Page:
8 Reasons Beyonce’s Lemonade Visual Project Made Us Proud

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When Beyonce first announced that she would premiere a project called “Lemonade” on HBO, nobody really knew what it would be.

Once it began, it was clear it was another visual album similar to her last. This time she takes us on a journey of the emotions and stages of a turbulent love affair: Intuition, denial, anger, apathy, emptiness, loss, accountability, reformation, forgiveness, resurrection, hope, and redemption.

Here are the details that made our jaws drop.

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1 – Warsan Shire: the talented British-Somali poet’s work was featured throughout. At the end it becomes evident that it’s her poetry that helps to string the entire project together. She is credited for film adaptation and poetry.

2 – The Clothes: Particularly, in “Hold Up,” Beyonce’s Roberto Cavalli mustard chiffon dress is pretty much everything. She sashays and flaunts it as she swings a baseball bat at whatever crosses her path in a random neighborhood street. It was the perfect “Waiting To Exhale” moment.

3 – The words of Malcolm X: In, “Don’t Hurt Yourself,” the song breaks and shows a montage of black women posing in the street and one at the gas station.   They smile and look into the camera as one of Malcolm X’s famous speeches plays:

“The most disrespected person in America is the black woman. The most unprotected person in America is the black woman.”

It’s a truth that is both sad and empowering.

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4 – Serena Williams: The tennis phenom emerges from a staircase in what looks like a New Orleans home. She shimmies, twerks, and basically slays her appearance in the visuals for the track titled, “Sorry.” “I ain’t sorry, Nigga nah,” Beyonce sings. “He want me when I’m not there. He better call Becky with the good hair.”

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5 – Black women: We are celebrated in the best way possible throughout. From the street shots of everyday women showing off their hair styles and melanin glory, Beyonce’s fly ass dancers, and the celebrities we love to love, including Amandla Stenberg, Zendaya, ballerina Michaela DePrince, and model Winne Harlow, the the entire project feels like the ultimate #BeyondClassicallyBeautiful moment.

6 – “Daddy Lessons”:  It’s a song to her father and it’s pretty dope. In this folksy/country tune, Beyonce describes how her father made her a soldier, he warned her to stay away from certain kinds of guys, and he told her to “shoot” them when they come around. It feels like the turning point in the project since we don’t know if the inspiration for it came from her parents’ failed relationship or problems within her own marriage…or maybe both.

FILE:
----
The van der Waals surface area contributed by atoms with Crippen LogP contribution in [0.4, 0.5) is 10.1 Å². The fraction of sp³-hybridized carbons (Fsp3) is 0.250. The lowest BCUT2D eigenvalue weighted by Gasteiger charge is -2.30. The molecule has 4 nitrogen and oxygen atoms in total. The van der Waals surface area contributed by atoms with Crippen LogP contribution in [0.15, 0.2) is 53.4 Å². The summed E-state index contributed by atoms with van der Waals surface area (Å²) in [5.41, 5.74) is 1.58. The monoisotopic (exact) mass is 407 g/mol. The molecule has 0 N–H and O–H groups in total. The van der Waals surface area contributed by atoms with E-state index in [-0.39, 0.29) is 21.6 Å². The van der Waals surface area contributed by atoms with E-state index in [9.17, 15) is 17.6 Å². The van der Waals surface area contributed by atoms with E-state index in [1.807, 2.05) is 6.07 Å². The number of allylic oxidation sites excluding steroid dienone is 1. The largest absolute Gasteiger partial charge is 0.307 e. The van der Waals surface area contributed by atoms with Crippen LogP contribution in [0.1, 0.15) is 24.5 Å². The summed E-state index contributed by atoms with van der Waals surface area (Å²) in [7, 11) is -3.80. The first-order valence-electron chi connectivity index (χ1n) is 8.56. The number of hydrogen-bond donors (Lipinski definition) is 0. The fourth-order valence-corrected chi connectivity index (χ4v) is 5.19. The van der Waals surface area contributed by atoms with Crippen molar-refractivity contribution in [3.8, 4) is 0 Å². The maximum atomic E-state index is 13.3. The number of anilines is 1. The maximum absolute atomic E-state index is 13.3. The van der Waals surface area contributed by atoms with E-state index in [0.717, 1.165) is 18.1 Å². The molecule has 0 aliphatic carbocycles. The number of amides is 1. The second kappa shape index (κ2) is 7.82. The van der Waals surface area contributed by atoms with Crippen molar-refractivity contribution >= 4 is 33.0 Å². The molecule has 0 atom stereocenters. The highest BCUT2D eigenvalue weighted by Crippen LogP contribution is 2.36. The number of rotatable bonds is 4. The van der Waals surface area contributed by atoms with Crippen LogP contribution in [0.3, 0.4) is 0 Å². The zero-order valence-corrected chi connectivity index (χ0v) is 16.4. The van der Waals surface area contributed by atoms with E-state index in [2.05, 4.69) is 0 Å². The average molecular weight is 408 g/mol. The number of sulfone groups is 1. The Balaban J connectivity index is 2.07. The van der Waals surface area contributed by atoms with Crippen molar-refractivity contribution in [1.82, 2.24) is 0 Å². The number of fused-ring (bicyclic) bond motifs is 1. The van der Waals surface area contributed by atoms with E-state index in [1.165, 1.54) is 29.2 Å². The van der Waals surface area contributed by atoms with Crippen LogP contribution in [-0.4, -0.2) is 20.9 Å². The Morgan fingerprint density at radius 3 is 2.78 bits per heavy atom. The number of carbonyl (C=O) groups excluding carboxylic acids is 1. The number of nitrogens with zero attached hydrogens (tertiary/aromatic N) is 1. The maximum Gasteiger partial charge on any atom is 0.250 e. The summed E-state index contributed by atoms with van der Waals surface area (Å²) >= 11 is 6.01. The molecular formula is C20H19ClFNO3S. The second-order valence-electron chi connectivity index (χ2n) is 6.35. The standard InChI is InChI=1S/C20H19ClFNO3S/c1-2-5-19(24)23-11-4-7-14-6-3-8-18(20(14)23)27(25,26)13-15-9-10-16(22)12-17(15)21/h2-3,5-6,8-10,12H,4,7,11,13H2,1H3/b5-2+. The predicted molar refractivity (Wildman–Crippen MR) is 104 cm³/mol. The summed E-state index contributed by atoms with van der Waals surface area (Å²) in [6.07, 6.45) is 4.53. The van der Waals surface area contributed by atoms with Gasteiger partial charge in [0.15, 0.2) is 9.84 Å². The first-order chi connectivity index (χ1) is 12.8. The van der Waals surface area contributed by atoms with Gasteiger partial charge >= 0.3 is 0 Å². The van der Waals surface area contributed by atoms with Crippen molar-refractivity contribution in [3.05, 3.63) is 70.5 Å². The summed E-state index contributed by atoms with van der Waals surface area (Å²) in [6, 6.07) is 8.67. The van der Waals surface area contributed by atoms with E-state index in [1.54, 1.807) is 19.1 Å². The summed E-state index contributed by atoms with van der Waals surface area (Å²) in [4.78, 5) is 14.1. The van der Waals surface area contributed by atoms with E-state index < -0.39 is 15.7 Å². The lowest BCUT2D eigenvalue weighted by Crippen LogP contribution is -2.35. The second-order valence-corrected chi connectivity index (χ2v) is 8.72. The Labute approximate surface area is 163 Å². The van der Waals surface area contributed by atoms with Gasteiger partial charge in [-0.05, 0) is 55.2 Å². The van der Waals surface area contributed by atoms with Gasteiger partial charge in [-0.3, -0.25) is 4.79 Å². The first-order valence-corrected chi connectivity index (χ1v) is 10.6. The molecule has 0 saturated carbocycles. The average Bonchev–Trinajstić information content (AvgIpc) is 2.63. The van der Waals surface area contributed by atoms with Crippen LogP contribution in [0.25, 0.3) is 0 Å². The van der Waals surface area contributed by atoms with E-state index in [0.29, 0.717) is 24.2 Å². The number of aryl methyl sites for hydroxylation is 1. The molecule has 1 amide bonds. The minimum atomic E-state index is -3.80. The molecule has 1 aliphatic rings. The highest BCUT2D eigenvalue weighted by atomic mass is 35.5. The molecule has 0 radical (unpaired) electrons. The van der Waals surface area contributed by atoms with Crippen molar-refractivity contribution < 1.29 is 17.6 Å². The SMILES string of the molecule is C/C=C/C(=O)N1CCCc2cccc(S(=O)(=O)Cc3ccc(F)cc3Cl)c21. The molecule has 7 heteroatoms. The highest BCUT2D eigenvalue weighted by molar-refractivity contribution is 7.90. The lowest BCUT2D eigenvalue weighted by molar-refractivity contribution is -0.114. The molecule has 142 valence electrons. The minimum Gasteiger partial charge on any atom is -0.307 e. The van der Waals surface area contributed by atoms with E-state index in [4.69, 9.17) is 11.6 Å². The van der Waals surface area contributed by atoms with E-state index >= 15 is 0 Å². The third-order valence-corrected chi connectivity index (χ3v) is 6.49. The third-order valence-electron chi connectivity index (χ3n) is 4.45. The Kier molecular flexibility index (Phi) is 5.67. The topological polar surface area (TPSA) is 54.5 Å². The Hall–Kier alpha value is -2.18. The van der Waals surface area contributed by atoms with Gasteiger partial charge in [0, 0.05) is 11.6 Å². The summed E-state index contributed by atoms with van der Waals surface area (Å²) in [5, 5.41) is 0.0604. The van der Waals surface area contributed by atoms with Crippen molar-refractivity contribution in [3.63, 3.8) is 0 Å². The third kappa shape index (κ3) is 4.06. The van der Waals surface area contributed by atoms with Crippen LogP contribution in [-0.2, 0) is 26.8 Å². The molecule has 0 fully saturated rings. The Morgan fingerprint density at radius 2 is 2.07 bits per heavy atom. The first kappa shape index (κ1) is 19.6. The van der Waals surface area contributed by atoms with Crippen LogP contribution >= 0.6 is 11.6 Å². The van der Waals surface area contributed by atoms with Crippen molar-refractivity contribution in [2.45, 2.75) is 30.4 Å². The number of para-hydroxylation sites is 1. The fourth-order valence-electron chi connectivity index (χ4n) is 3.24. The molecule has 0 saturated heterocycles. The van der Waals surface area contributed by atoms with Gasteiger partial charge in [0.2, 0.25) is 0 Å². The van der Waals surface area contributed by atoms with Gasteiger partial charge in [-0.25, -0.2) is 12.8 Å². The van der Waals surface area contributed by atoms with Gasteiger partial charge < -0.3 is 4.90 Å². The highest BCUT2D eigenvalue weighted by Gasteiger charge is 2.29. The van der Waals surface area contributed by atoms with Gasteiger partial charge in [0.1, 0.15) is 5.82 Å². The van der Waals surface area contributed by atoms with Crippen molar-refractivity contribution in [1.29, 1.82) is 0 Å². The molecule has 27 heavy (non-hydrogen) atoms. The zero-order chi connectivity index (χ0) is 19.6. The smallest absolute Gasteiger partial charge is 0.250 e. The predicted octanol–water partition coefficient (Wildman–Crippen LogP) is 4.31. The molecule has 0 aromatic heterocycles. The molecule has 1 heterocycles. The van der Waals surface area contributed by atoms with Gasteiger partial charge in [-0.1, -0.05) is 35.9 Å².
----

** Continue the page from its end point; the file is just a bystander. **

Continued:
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7 – Mothers of fallen sons: Beyonce features the mothers of Travon Martin, Eric Garner, and Mike Brown holding up photos of their black sons killed by people who proclaim to protect the law. When Lesley McSpadden, mother of Mike Brown, sheds a tear, we are reminded of their pain. We are reminded of the pain we feel because of their pain.

8 – “Freedom” song: When Beyonce sang “Freedom” to a crowd of beautiful black women sitting in what looks like a swampy New Orleans backyard it was like a call to black women to own our power at a time when we’re fighting most for it.

BONUS – The poem about grandmothers: At the close of the project, the woman (or Beyonce) finally finds redemption. She conveys this through her song, “All Night,” which features visuals of couples in love, including her and Jay Z. But what makes this shine is the poem about grandmothers that comes before the song. It touches on how through their strength, their daughters and their daughter’s daughters learn how to survive anything.

Take one pint of water, add a half pound of sugar, the juice of eight lemons, the zest of half a lemon. Pour the water from one jug then into the other several times. Strain through a clean napkin.

Grandmother, the alchemist, you spun gold out of this hard life, conjured beauty from the things left behind. Found healing where it did not live. Discovered the antidote in your own kit. Broke the curse with your own two hands. You passed these instructions down to your daughter who then passed it down to her daughter.

I had my ups and downs, but I always find the inner strength to pull myself up. I was served lemons, but I made lemonade. My grandma said “Nothing real can be threatened.” True love brought salvation back into me. With every tear came redemption and my torturers became my remedy. So we’re gonna heal. We’re gonna start again. You’ve brought the orchestra, synchronized swimmers.

You’re the magician. Pull me back together again, the way you cut me in half. Make the woman in doubt disappear. Pull the sorrow from between my legs like silk. Knot after knot after knot. The audience applauds… but we can’t hear them.

 

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